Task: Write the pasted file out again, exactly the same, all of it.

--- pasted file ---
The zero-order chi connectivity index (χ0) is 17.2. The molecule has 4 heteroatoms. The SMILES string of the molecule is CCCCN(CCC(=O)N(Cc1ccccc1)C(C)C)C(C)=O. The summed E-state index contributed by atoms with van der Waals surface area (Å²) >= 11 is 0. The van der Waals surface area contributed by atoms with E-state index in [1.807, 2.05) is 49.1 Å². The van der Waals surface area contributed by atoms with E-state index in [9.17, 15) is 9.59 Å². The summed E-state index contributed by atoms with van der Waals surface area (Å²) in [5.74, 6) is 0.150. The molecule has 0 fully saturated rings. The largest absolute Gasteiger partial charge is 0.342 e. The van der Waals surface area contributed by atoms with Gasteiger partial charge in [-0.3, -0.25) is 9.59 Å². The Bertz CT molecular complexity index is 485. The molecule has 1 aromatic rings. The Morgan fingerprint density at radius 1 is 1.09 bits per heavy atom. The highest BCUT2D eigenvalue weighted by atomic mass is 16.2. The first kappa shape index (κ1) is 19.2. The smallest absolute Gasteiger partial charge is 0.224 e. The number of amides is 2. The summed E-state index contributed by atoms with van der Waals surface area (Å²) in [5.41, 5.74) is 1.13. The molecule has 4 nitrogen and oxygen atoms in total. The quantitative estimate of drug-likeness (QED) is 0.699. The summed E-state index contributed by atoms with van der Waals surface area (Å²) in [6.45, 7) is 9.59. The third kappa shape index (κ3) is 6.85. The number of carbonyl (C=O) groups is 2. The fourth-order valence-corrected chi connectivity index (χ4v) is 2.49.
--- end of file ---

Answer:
The zero-order chi connectivity index (χ0) is 17.2. The molecule has 4 heteroatoms. The SMILES string of the molecule is CCCCN(CCC(=O)N(Cc1ccccc1)C(C)C)C(C)=O. The summed E-state index contributed by atoms with van der Waals surface area (Å²) >= 11 is 0. The van der Waals surface area contributed by atoms with E-state index in [1.807, 2.05) is 49.1 Å². The van der Waals surface area contributed by atoms with E-state index in [9.17, 15) is 9.59 Å². The summed E-state index contributed by atoms with van der Waals surface area (Å²) in [5.74, 6) is 0.150. The molecule has 0 fully saturated rings. The largest absolute Gasteiger partial charge is 0.342 e. The van der Waals surface area contributed by atoms with Gasteiger partial charge in [-0.3, -0.25) is 9.59 Å². The Bertz CT molecular complexity index is 485. The molecule has 1 aromatic rings. The Morgan fingerprint density at radius 1 is 1.09 bits per heavy atom. The highest BCUT2D eigenvalue weighted by atomic mass is 16.2. The first kappa shape index (κ1) is 19.2. The smallest absolute Gasteiger partial charge is 0.224 e. The number of amides is 2. The summed E-state index contributed by atoms with van der Waals surface area (Å²) in [5.41, 5.74) is 1.13. The molecule has 4 nitrogen and oxygen atoms in total. The quantitative estimate of drug-likeness (QED) is 0.699. The summed E-state index contributed by atoms with van der Waals surface area (Å²) in [6.45, 7) is 9.59. The third kappa shape index (κ3) is 6.85. The number of carbonyl (C=O) groups is 2. The fourth-order valence-corrected chi connectivity index (χ4v) is 2.49.